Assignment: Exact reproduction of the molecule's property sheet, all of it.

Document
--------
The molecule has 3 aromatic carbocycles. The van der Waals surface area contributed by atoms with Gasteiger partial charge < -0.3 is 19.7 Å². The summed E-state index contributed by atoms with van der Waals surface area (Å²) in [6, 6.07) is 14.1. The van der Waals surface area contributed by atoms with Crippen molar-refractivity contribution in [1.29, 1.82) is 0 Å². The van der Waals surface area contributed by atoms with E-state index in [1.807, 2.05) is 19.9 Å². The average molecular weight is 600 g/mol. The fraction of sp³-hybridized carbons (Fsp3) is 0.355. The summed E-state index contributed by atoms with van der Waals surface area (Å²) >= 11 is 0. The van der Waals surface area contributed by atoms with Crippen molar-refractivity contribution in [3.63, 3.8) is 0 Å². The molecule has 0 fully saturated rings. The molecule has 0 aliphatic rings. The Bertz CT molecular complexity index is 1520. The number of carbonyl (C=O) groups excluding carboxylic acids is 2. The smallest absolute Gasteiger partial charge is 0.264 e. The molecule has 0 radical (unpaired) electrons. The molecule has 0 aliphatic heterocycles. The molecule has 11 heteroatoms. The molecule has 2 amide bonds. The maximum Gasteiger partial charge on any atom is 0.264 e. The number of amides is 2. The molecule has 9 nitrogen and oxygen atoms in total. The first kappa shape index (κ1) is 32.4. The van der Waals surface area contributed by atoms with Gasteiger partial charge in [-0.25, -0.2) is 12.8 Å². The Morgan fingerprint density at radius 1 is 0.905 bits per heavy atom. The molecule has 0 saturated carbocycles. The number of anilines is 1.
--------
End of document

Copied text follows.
The molecule has 3 aromatic carbocycles. The van der Waals surface area contributed by atoms with Gasteiger partial charge < -0.3 is 19.7 Å². The summed E-state index contributed by atoms with van der Waals surface area (Å²) in [6, 6.07) is 14.1. The van der Waals surface area contributed by atoms with Crippen molar-refractivity contribution in [1.29, 1.82) is 0 Å². The van der Waals surface area contributed by atoms with E-state index in [1.807, 2.05) is 19.9 Å². The average molecular weight is 600 g/mol. The fraction of sp³-hybridized carbons (Fsp3) is 0.355. The summed E-state index contributed by atoms with van der Waals surface area (Å²) >= 11 is 0. The van der Waals surface area contributed by atoms with Crippen molar-refractivity contribution in [3.63, 3.8) is 0 Å². The molecule has 0 fully saturated rings. The molecule has 0 aliphatic rings. The Bertz CT molecular complexity index is 1520. The number of carbonyl (C=O) groups excluding carboxylic acids is 2. The smallest absolute Gasteiger partial charge is 0.264 e. The molecule has 0 radical (unpaired) electrons. The molecule has 0 aliphatic heterocycles. The molecule has 11 heteroatoms. The molecule has 2 amide bonds. The maximum Gasteiger partial charge on any atom is 0.264 e. The number of amides is 2. The molecule has 9 nitrogen and oxygen atoms in total. The first kappa shape index (κ1) is 32.4. The van der Waals surface area contributed by atoms with Gasteiger partial charge in [-0.25, -0.2) is 12.8 Å². The Morgan fingerprint density at radius 1 is 0.905 bits per heavy atom. The molecule has 0 saturated carbocycles. The number of anilines is 1.